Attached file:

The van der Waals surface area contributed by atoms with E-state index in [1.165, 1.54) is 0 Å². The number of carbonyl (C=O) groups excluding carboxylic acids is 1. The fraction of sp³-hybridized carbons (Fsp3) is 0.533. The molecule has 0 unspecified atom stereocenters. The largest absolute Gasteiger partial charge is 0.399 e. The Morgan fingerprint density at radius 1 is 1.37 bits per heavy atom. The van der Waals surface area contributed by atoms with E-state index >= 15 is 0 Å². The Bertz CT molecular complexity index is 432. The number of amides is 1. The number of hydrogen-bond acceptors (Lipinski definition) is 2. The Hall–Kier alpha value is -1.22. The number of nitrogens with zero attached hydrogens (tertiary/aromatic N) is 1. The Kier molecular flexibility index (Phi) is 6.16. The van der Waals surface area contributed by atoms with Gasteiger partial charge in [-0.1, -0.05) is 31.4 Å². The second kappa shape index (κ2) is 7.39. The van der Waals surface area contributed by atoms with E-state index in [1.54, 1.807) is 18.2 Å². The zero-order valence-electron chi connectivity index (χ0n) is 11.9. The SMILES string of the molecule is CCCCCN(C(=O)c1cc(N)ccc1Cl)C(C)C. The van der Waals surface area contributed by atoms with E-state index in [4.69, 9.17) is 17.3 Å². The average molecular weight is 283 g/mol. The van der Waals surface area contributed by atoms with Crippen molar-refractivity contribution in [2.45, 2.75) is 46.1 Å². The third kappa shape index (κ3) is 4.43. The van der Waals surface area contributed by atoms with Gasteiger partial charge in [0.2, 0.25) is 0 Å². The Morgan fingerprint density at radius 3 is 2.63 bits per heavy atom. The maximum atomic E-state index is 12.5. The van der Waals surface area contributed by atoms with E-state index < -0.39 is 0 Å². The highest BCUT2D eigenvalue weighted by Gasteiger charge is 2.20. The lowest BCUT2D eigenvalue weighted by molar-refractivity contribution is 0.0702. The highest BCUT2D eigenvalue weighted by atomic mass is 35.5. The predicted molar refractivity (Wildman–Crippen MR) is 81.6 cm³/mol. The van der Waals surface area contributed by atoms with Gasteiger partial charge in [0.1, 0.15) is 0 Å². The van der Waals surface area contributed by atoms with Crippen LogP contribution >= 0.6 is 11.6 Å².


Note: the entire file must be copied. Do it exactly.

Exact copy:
The van der Waals surface area contributed by atoms with E-state index in [1.165, 1.54) is 0 Å². The number of carbonyl (C=O) groups excluding carboxylic acids is 1. The fraction of sp³-hybridized carbons (Fsp3) is 0.533. The molecule has 0 unspecified atom stereocenters. The largest absolute Gasteiger partial charge is 0.399 e. The Morgan fingerprint density at radius 1 is 1.37 bits per heavy atom. The van der Waals surface area contributed by atoms with E-state index >= 15 is 0 Å². The Bertz CT molecular complexity index is 432. The number of amides is 1. The number of hydrogen-bond acceptors (Lipinski definition) is 2. The Hall–Kier alpha value is -1.22. The number of nitrogens with zero attached hydrogens (tertiary/aromatic N) is 1. The Kier molecular flexibility index (Phi) is 6.16. The van der Waals surface area contributed by atoms with Gasteiger partial charge in [-0.1, -0.05) is 31.4 Å². The second kappa shape index (κ2) is 7.39. The van der Waals surface area contributed by atoms with E-state index in [1.54, 1.807) is 18.2 Å². The zero-order valence-electron chi connectivity index (χ0n) is 11.9. The SMILES string of the molecule is CCCCCN(C(=O)c1cc(N)ccc1Cl)C(C)C. The van der Waals surface area contributed by atoms with E-state index in [4.69, 9.17) is 17.3 Å². The average molecular weight is 283 g/mol. The van der Waals surface area contributed by atoms with Crippen molar-refractivity contribution in [2.45, 2.75) is 46.1 Å². The third kappa shape index (κ3) is 4.43. The van der Waals surface area contributed by atoms with Gasteiger partial charge in [0.2, 0.25) is 0 Å². The Morgan fingerprint density at radius 3 is 2.63 bits per heavy atom. The maximum atomic E-state index is 12.5. The van der Waals surface area contributed by atoms with E-state index < -0.39 is 0 Å². The highest BCUT2D eigenvalue weighted by Gasteiger charge is 2.20. The lowest BCUT2D eigenvalue weighted by molar-refractivity contribution is 0.0702. The highest BCUT2D eigenvalue weighted by atomic mass is 35.5. The predicted molar refractivity (Wildman–Crippen MR) is 81.6 cm³/mol. The van der Waals surface area contributed by atoms with Gasteiger partial charge in [0.1, 0.15) is 0 Å². The van der Waals surface area contributed by atoms with Crippen LogP contribution >= 0.6 is 11.6 Å².